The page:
IIS Tutorial Series (Part 3): URL Rewrite on IIS

August 9th, 2010 | Tags: , ,

Note: This article is Part 3 of the IIS Tutorial Series.

URL Rewriting is a powerful functionality that provides you the ability to modify your URL’s appearance. If you’re reading this, you probably know what a rewritten URL is so I won’t go into examples. URL Rewrite has became so common due to its benefits of the relevance of the URL to its page content for Search Engine Optimization (SEO) and for link sharing (e.g. social media), many Content Management Systems (CMS), such as WordPress, and programming frameworks already provide out-of-the-box ability to transform ugly URLs to “pretty URLs”. That is, on the front-end. However, the web server cannot understand the pretty URLs to send the results properly back to the web application. That is what a URL Rewrite module is for. It converts transparently the pretty URLs back to the ugly URL so the web server can send the data properly back to the application.

For those who’ve worked with Apache, almost all types of modules for your needs are readily available, easily to download if necessary, and a plentiful of documentation available. Fortunately, for IIS 7.0 or later users, Microsoft does provide a URL Rewrite Module (which I won’t go into here). Unfortunately, for users of IIS 6.0, we have to resort to third-party modules to provide URL Rewrite functionality. Although there are a few of them that are easy to find, most of them are not free, or they provide a free limited version, such as only a limited number of URL rewrites per day, or rewrite rules that are active for the whole server, and not for individual websites. In this tutorial, I’ll introduce a free and powerful URL Rewriter, and step through the installation and basic setup.

Download and Installation
Iconics ISAPI Rewrite Filter (IIRF)
is a free ISAPI Rewrite filter that works on IIS 6.0 or later. It can be set up to be used similar to Apache’s .htaccess rules so that rules applies only to a specific website, or even a single directory. The rewrite rules are also very similar to, if not exact, Apache’s rewrite rules. To begin, visit the IIRF website and download the ZIP file (version 2.0, at this time of writing).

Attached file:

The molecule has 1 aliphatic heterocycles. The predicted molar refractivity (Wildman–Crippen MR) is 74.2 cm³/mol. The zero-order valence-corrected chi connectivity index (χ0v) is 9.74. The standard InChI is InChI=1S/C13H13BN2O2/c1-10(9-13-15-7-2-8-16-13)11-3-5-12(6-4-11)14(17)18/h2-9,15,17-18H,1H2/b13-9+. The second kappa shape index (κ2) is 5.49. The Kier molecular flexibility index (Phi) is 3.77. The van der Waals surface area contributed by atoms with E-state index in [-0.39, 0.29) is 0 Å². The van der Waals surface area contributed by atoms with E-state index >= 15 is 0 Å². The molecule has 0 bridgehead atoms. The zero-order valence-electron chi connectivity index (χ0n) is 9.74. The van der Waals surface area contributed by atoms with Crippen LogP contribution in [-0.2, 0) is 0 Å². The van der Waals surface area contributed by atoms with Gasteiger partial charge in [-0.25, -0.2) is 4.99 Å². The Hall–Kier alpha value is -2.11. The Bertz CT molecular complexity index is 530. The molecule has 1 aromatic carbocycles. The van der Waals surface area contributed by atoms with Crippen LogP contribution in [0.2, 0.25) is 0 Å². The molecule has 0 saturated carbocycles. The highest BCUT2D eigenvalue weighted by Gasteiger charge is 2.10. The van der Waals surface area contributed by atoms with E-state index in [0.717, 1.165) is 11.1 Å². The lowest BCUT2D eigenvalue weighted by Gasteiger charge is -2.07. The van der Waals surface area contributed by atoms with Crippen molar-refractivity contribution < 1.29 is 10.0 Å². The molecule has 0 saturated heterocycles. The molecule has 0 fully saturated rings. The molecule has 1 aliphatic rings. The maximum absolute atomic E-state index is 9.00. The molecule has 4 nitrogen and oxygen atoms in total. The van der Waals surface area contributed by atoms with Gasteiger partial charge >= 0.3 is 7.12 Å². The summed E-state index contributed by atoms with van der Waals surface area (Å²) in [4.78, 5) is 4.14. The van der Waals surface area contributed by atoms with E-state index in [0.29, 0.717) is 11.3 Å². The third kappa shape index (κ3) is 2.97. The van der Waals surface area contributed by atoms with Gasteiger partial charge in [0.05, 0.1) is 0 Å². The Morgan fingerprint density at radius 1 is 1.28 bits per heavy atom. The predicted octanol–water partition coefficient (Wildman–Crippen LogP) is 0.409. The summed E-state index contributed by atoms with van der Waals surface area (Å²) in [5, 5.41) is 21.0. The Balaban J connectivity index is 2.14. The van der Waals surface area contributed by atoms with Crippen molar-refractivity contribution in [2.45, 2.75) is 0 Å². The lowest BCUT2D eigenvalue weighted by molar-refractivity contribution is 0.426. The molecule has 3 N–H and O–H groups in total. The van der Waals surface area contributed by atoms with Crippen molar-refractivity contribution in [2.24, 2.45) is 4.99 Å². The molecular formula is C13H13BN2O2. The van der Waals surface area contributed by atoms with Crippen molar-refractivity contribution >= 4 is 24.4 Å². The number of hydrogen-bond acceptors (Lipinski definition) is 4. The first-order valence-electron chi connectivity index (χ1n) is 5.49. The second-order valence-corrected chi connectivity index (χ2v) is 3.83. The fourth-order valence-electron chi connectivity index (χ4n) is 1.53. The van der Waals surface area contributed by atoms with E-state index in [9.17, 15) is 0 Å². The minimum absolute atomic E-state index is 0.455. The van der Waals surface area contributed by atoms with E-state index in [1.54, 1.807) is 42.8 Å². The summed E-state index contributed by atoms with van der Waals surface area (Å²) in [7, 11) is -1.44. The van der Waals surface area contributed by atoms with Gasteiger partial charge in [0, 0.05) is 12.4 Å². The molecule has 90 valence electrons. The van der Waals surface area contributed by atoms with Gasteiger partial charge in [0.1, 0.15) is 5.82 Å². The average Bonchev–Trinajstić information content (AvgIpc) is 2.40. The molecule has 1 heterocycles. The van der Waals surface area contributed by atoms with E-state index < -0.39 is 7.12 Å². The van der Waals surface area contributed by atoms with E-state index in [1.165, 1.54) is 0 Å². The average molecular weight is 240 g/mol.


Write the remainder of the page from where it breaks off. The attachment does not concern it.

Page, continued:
Installing is as simple as unzipping the file, and placing the folder in the root of your server’s hard drive (e.g. C:\IIRF\). That’s it! IIRF is installed!

Website Setup
To set up an IIS website to use IIRF, open up your IIS Manager, select your website, right-click and select “Properties”. Click on the ISAPI Filters Tab at the top.

Website Filter Properties

On the left, click on “Add…” to add a new filter. Use a name that is easy for you to understand. Here, I used “ISAPI Rewrite” as the Filter Name. For the Executable, browse to the DLL of your IIRF installation. It should be in the “bin” folder (e.g. C:\IIRF\bin\IIRF.dll).

Add Filter Properties

Hit “OK” to save your settings, and “OK” again to save and exit properties. Just like that, your website should be enabled to use IIRF. You’ll have to do this for each website on the server that you want to use URL Rewrite for.

Adding Rewrite Rules
This is very similar to Apache’s .htaccess rules. The rules for IIRF are so similar, pretty much any rules that I find online for .htaccess I can use for IIRF, and it works fine. To add rules, create a file called IIRF.ini in the directory you want to use the rewrite on. For most of us, that should be the root public directory of the website.

To do a quick check on whether IIRF is set up properly, edit the IIRF.ini file and add the following line:

StatusUrl /iirfStatus RemoteOk

This will load a status page at the /iirfStatus directory of your URL. You’ll also need to be sure you have a host name or URL mapped to your website to test this. For example, if your website is at test.com, visit http://test.com/iirfStatus to see the status of IIRF. If a status page loads that is similar to the image below, IIRF is working properly for the website. (You’ll probably want to remove this StatusURL line before production.)

IIRF Status ReportThat’s it! URL Rewrite should be enabled for your website. For a list of rules and logging options, there should be a help guide in the IIRF installation folder: /AdminGuide/Help/IirfGuide.chm
An online documentation version is also available. If you need help, the discussion forum is also fairly active and useful.

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